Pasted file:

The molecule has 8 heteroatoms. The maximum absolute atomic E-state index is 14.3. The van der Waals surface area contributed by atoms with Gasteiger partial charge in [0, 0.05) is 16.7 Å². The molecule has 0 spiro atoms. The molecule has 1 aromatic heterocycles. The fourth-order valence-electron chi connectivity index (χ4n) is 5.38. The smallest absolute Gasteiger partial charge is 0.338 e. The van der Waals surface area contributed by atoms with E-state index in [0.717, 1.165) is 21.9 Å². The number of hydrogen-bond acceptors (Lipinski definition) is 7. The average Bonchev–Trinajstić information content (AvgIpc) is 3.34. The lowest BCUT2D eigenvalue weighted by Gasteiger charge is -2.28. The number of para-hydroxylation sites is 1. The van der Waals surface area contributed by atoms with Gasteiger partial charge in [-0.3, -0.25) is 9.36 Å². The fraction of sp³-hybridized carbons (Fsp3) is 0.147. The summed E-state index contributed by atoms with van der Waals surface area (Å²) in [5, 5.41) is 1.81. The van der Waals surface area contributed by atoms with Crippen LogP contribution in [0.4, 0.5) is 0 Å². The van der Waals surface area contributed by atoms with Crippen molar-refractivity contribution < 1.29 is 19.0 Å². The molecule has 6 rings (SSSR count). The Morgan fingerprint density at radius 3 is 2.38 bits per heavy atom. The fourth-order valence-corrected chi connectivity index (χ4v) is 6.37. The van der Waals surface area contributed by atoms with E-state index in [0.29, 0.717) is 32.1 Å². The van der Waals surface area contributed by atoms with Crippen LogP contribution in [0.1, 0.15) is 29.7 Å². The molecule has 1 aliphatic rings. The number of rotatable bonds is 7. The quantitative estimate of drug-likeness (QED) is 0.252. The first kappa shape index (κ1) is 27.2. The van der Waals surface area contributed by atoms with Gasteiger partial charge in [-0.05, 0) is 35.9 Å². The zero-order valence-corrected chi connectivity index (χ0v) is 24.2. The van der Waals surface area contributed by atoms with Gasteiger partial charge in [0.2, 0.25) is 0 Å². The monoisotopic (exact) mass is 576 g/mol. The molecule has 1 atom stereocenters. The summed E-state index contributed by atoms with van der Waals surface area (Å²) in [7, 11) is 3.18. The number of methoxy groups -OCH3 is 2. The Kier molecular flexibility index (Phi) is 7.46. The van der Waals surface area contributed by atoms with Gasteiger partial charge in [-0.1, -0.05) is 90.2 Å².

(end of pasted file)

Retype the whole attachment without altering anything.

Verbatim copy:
The molecule has 8 heteroatoms. The maximum absolute atomic E-state index is 14.3. The van der Waals surface area contributed by atoms with Gasteiger partial charge in [0, 0.05) is 16.7 Å². The molecule has 0 spiro atoms. The molecule has 1 aromatic heterocycles. The fourth-order valence-electron chi connectivity index (χ4n) is 5.38. The smallest absolute Gasteiger partial charge is 0.338 e. The van der Waals surface area contributed by atoms with E-state index in [0.717, 1.165) is 21.9 Å². The number of hydrogen-bond acceptors (Lipinski definition) is 7. The average Bonchev–Trinajstić information content (AvgIpc) is 3.34. The lowest BCUT2D eigenvalue weighted by Gasteiger charge is -2.28. The number of para-hydroxylation sites is 1. The van der Waals surface area contributed by atoms with Gasteiger partial charge in [-0.3, -0.25) is 9.36 Å². The fraction of sp³-hybridized carbons (Fsp3) is 0.147. The summed E-state index contributed by atoms with van der Waals surface area (Å²) in [5, 5.41) is 1.81. The van der Waals surface area contributed by atoms with Crippen LogP contribution in [0.4, 0.5) is 0 Å². The van der Waals surface area contributed by atoms with Crippen molar-refractivity contribution < 1.29 is 19.0 Å². The molecule has 6 rings (SSSR count). The Morgan fingerprint density at radius 3 is 2.38 bits per heavy atom. The fourth-order valence-corrected chi connectivity index (χ4v) is 6.37. The van der Waals surface area contributed by atoms with E-state index in [0.29, 0.717) is 32.1 Å². The van der Waals surface area contributed by atoms with Crippen LogP contribution in [0.1, 0.15) is 29.7 Å². The molecule has 1 aliphatic rings. The number of rotatable bonds is 7. The quantitative estimate of drug-likeness (QED) is 0.252. The first kappa shape index (κ1) is 27.2. The van der Waals surface area contributed by atoms with Gasteiger partial charge in [-0.05, 0) is 35.9 Å². The zero-order valence-corrected chi connectivity index (χ0v) is 24.2. The van der Waals surface area contributed by atoms with Gasteiger partial charge in [0.2, 0.25) is 0 Å². The monoisotopic (exact) mass is 576 g/mol. The molecule has 1 atom stereocenters. The summed E-state index contributed by atoms with van der Waals surface area (Å²) in [7, 11) is 3.18. The number of methoxy groups -OCH3 is 2. The Kier molecular flexibility index (Phi) is 7.46. The van der Waals surface area contributed by atoms with Gasteiger partial charge in [-0.1, -0.05) is 90.2 Å².